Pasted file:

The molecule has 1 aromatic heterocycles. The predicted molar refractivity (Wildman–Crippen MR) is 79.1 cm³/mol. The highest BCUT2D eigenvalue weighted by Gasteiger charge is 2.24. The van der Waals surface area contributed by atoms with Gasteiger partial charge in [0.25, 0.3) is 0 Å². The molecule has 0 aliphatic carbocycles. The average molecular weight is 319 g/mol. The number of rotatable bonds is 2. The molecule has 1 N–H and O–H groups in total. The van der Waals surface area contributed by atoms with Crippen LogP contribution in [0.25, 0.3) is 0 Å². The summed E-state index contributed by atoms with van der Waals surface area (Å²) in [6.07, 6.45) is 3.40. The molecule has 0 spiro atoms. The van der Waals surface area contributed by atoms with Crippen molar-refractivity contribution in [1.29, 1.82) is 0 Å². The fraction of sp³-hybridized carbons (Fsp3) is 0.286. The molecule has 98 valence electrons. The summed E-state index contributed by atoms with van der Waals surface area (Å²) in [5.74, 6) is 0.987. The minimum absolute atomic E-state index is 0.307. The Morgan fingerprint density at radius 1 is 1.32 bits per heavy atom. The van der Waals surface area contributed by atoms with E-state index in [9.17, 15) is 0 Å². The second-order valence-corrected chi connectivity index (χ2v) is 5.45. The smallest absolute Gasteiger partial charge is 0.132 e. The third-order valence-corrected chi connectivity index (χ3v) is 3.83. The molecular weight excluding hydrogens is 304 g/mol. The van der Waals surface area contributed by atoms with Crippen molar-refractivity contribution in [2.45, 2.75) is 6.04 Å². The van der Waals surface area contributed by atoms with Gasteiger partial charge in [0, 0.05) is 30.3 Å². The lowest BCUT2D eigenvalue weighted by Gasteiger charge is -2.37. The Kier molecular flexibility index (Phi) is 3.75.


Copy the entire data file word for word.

The molecule has 1 aromatic heterocycles. The predicted molar refractivity (Wildman–Crippen MR) is 79.1 cm³/mol. The highest BCUT2D eigenvalue weighted by Gasteiger charge is 2.24. The van der Waals surface area contributed by atoms with Gasteiger partial charge in [0.25, 0.3) is 0 Å². The molecule has 0 aliphatic carbocycles. The average molecular weight is 319 g/mol. The number of rotatable bonds is 2. The molecule has 1 N–H and O–H groups in total. The van der Waals surface area contributed by atoms with Crippen LogP contribution in [0.25, 0.3) is 0 Å². The summed E-state index contributed by atoms with van der Waals surface area (Å²) in [6.07, 6.45) is 3.40. The molecule has 0 spiro atoms. The van der Waals surface area contributed by atoms with Crippen molar-refractivity contribution in [1.29, 1.82) is 0 Å². The fraction of sp³-hybridized carbons (Fsp3) is 0.286. The molecule has 98 valence electrons. The summed E-state index contributed by atoms with van der Waals surface area (Å²) in [5.74, 6) is 0.987. The minimum absolute atomic E-state index is 0.307. The Morgan fingerprint density at radius 1 is 1.32 bits per heavy atom. The van der Waals surface area contributed by atoms with E-state index in [9.17, 15) is 0 Å². The second-order valence-corrected chi connectivity index (χ2v) is 5.45. The smallest absolute Gasteiger partial charge is 0.132 e. The third-order valence-corrected chi connectivity index (χ3v) is 3.83. The molecular weight excluding hydrogens is 304 g/mol. The van der Waals surface area contributed by atoms with Crippen molar-refractivity contribution in [2.45, 2.75) is 6.04 Å². The van der Waals surface area contributed by atoms with Gasteiger partial charge in [0, 0.05) is 30.3 Å². The lowest BCUT2D eigenvalue weighted by Gasteiger charge is -2.37. The Kier molecular flexibility index (Phi) is 3.75.